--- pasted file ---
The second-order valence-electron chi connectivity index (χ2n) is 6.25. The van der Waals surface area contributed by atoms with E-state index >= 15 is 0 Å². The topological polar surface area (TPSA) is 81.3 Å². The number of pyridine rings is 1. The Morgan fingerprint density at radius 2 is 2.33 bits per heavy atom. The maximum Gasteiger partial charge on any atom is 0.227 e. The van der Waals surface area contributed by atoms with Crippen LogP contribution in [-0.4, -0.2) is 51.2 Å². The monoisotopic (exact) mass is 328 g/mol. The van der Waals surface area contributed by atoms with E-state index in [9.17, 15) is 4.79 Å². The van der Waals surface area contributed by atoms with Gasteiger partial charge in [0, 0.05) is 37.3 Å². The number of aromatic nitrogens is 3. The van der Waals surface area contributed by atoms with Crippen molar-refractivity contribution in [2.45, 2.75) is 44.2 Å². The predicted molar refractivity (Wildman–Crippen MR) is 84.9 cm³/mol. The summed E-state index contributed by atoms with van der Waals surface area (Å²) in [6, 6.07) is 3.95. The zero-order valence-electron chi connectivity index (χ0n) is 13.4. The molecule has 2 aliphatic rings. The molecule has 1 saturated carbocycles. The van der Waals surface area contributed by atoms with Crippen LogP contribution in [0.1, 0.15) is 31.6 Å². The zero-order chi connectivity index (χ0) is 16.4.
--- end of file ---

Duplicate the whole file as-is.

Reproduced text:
The second-order valence-electron chi connectivity index (χ2n) is 6.25. The van der Waals surface area contributed by atoms with E-state index >= 15 is 0 Å². The topological polar surface area (TPSA) is 81.3 Å². The number of pyridine rings is 1. The Morgan fingerprint density at radius 2 is 2.33 bits per heavy atom. The maximum Gasteiger partial charge on any atom is 0.227 e. The van der Waals surface area contributed by atoms with Crippen LogP contribution in [-0.4, -0.2) is 51.2 Å². The monoisotopic (exact) mass is 328 g/mol. The van der Waals surface area contributed by atoms with E-state index in [9.17, 15) is 4.79 Å². The van der Waals surface area contributed by atoms with Gasteiger partial charge in [0, 0.05) is 37.3 Å². The number of aromatic nitrogens is 3. The van der Waals surface area contributed by atoms with Crippen molar-refractivity contribution in [2.45, 2.75) is 44.2 Å². The predicted molar refractivity (Wildman–Crippen MR) is 84.9 cm³/mol. The summed E-state index contributed by atoms with van der Waals surface area (Å²) in [6, 6.07) is 3.95. The zero-order valence-electron chi connectivity index (χ0n) is 13.4. The molecule has 2 aliphatic rings. The molecule has 1 saturated carbocycles. The van der Waals surface area contributed by atoms with Crippen LogP contribution in [0.1, 0.15) is 31.6 Å². The zero-order chi connectivity index (χ0) is 16.4.